You guys, I think it’s spring in Minnesota. It’s been sunny and warm lately, so sometimes I can open the windows… If it snows again, I will cry. I’m still not entirely recovered from the polar vortex of the last winter. Since it’s been so nice, I took Annie outside to inspect the daffodil bulbs I transplanted to the front of the house in September, and then I found $20. (This actually happened.)
Aaron experienced an unfortunate injury during the installation of our floor which resulted in our second-ever marital ER trip, but he is on the road to recovery and we’re almost done! It’s amazing how much this improvement is boosting my overall mood and outlook on life, and it’s been extremely nice to be excited about how our home looks again. I was not prepared for how discouraging it would be to move from the hard-won glories of our old house to the not-so-glorious interior of this one. I tried a lot of I-have-it-better-than-95%-of-people-everywhere-so-stop-thinking-about-aesthetics mind games during the past year, but when a beautiful home is an option, it’s a good thing and it feels good to be working towards that glory again. Isn’t this a better look than unfinished hardwoods with plywood patches?
Confession: We broke down and procured an annoying plastic singing toy for the baby, on loan from some friends. We’re hoping it’s temporary, but man… this thing is extremely useful.
[Finances] I am still mulling over the points from Generosity Begins At Home by David Mathis. Being excessively disciplined about money, mostly out of necessity, for the entire 6.5 years of our marriage has brought some weird baggage to our lives. While frugality is often wise, it can be abused just as much as frivolity. We are the sort of people who err on the side of all things too-responsible, and we’ve had to remind each other that frugality is not the greatest good in life. It’s been nice to have some conversations along these lines:
A simplistic view of money — whether focusing only on its power for good, or merely on its potential for ill — misses the texture of the biblical portrait. How, then, do we move toward getting this balance better in our lives? And in particular, how to we go about using money to magnify our global God while not neglecting or minimizing the temporal needs of those to whom God has entrusted us? ….As tempted as we might be to think that pinching pennies at every point, and then sending our savings to the gospel front lines overseas, is the inescapably Christian practice, there is something to be said for our generosity beginning at home. Which is not to say, indulge your personal comforts, but forgo them for the sake of demonstrating care and concern for your spouse and children.
When it comes to details, I’m the free spirit in our house (Annie may be with me on this, though?) but it works best when I do the taxes, so that’s how we roll. Tim Challies asks Do You Pay Your Taxes Joyfully? And I must say… now that I straightened out Aaron’s work withholdings, we qualify for some fabulous new credits after the birth of a child, and have very little self-employment income, YES, IT MIGHT BOTHER MY CONSTITUTIONAL SENSIBILITIES BUT OVERALL IT IS EXTREMELY JOY-INDUCING TO SEE THOSE GREEN “RETURN” NUMBERS ON MY TURBO TAX STATEMENT. For the first time ever, I think.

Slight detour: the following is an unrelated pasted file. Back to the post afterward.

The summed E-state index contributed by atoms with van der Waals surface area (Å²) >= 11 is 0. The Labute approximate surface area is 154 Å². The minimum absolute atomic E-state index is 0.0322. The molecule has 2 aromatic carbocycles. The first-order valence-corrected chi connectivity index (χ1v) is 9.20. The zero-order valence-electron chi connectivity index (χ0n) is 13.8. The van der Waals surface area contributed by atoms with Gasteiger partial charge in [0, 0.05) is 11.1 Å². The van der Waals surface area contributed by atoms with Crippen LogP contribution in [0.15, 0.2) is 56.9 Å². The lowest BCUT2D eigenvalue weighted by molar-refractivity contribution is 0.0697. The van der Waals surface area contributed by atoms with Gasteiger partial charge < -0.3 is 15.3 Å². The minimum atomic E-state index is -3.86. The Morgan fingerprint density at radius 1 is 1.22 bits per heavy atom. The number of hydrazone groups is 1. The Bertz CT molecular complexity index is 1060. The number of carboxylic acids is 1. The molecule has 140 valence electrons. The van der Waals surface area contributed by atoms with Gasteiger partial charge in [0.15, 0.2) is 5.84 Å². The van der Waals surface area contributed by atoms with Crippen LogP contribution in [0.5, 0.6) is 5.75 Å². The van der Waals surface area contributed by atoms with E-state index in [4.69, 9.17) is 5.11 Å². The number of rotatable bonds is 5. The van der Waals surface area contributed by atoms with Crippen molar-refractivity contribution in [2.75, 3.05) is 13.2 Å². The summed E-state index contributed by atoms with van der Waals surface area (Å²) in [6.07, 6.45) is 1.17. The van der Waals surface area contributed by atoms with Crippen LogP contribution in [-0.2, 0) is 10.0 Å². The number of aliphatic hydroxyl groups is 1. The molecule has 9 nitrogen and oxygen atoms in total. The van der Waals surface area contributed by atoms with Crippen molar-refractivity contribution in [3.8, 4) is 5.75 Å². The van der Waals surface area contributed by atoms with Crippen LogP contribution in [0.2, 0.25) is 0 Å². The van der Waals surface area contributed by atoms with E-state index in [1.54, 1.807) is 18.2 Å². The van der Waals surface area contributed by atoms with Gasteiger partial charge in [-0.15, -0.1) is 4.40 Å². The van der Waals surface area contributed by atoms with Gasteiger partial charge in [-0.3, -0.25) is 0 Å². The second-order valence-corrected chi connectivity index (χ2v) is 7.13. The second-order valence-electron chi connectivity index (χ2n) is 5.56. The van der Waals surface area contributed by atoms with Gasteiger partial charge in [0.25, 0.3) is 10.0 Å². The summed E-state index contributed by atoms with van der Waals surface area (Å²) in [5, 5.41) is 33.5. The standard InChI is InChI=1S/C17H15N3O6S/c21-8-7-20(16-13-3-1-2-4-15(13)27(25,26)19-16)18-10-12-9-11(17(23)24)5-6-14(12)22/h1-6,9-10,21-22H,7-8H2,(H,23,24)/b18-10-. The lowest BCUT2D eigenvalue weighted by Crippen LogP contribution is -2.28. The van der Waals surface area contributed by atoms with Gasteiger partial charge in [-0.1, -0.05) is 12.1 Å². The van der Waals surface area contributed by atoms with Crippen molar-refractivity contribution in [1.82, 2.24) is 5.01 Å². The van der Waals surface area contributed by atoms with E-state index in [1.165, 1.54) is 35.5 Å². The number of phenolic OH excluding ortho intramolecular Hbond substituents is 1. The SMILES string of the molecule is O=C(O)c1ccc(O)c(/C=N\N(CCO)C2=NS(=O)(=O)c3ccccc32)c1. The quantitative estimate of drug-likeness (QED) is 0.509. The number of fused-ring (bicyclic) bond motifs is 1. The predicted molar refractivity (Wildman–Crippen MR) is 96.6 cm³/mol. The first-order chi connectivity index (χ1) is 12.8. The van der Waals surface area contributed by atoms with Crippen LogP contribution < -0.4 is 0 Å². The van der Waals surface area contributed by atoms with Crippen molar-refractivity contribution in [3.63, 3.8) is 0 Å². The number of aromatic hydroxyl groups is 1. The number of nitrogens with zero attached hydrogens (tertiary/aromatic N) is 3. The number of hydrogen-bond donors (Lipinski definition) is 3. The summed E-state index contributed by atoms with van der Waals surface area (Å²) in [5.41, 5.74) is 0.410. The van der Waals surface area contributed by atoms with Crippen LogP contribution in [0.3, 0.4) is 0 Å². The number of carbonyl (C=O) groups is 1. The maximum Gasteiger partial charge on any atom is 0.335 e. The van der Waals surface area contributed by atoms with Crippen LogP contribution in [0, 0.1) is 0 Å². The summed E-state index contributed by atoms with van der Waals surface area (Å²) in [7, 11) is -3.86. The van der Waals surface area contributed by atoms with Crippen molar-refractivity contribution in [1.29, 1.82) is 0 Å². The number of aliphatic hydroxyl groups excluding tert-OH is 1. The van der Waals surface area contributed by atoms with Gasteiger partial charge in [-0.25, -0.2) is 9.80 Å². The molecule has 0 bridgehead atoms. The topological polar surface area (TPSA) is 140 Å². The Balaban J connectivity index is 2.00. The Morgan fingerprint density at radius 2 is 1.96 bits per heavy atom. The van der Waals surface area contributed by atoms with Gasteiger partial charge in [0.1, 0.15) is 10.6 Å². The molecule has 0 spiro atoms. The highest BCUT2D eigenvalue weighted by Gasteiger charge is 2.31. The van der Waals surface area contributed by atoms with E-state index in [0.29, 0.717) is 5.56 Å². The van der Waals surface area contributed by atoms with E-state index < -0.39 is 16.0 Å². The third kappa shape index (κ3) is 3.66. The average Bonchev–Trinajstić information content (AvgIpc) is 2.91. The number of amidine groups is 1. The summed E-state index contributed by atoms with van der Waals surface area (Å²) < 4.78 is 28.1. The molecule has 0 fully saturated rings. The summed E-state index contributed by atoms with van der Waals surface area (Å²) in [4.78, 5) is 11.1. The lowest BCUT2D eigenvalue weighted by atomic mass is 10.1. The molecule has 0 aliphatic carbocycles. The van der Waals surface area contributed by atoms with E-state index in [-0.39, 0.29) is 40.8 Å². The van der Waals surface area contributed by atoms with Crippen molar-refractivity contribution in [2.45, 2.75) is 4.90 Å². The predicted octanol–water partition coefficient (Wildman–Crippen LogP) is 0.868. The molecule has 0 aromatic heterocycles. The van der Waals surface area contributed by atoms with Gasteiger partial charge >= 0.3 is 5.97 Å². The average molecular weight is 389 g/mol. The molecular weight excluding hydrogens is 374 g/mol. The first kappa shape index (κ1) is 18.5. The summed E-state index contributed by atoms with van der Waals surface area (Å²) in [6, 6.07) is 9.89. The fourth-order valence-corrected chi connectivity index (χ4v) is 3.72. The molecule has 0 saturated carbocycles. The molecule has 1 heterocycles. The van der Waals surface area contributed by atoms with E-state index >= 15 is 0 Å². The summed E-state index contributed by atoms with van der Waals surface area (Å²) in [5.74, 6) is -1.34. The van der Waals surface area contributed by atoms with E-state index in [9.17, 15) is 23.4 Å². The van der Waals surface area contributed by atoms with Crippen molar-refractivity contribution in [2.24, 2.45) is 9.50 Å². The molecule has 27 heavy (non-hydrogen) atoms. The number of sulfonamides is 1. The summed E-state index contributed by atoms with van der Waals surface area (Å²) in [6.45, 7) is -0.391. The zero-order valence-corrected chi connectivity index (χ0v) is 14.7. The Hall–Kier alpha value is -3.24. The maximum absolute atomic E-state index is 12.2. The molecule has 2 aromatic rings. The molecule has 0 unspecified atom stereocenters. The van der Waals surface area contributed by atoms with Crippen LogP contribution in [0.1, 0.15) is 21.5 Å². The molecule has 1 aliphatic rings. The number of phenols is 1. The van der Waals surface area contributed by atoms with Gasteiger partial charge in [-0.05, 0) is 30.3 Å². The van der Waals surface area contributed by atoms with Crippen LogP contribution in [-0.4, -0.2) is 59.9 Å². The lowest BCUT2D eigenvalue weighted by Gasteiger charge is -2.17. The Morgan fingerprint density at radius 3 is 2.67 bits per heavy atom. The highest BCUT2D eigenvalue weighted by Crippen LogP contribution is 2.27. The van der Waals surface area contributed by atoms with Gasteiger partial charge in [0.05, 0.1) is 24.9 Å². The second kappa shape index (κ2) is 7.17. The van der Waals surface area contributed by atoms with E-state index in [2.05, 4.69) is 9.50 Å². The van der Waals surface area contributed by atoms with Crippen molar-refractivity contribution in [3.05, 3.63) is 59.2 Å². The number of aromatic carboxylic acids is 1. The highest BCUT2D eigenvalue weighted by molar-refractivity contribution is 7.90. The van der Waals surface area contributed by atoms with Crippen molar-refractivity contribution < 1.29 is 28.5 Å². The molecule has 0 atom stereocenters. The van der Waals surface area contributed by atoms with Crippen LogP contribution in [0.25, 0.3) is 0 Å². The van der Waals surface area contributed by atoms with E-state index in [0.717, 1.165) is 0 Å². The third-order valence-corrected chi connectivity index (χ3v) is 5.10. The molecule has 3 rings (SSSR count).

[Theology] We have been talking oh-so-much this month about the vital importance of women knowing theology. I have been so pleased to see a few articles on this topic popping up, as I think adequately educating both genders is an area where most churches really fall off the wagon (whether intentionally or not).
Moms Need Theology Too, by Christina Fox.
While books with practical tips are useful for some things, the hope they provide can be short-lived. In truth, it is in theology, in our study of who God is and what he has done, that gives us the real hope, real wisdom, and real peace that we need in our lives — the kind that lasts. It’s theology — knowing God — that anchors us in the chaos of motherhood.
“Just be careful. You don’t want women becoming spiritual leaders in the home or, even worse, wanting to become pastors.” …Why did he wish to dissuade women from pursuing a better understanding of Scripture? Don’t we believe “all Scripture is breathed out by God and profitable for teaching, for reproof, for correction, and for training in righteousness” (2 Tim. 3:16)?
[Infertility] I’m very thankful that in my struggles to have a baby, I was not forced to look down the barrel of Artificial Reproductive Technologies. I’m also very thankful that I knew a lot about the topic before having a baby became a struggle, because I already knew where the boundaries of acceptable intervention would be. Most people don’t think about the ethics of IVF or other procedures until they are sitting in a specialists office, desperate for a child after years of devastating heartbreak. That doctor’s office is not the best place to start making decisions with such significant ethical ramifications. So, I talk about it now because I want other people to look at this topic before they are in a position to maybe utilize it themselves. I think Joy Pullman’s article in The Federalist, Four Questions About the Fertility Industry’s Lack of Oversight, poses some important points for discussion.
[Beauty] I love this computer wallpaper!
I’m reading Hannah Anderson‘s book Made for More: An Invitation to Live in God’s Image. So far it’s the perfect blend of thoughtful, challenging, enjoyable, and (the best part) written in just the right-size increments that I can pick it up knowing I might get interrupted again soon.
Anonymous 4: Abide With Me
Folk for Kids playlist on Spotify.
I’m also on the hunt for some podcasts, so let me know if you have any recommendations!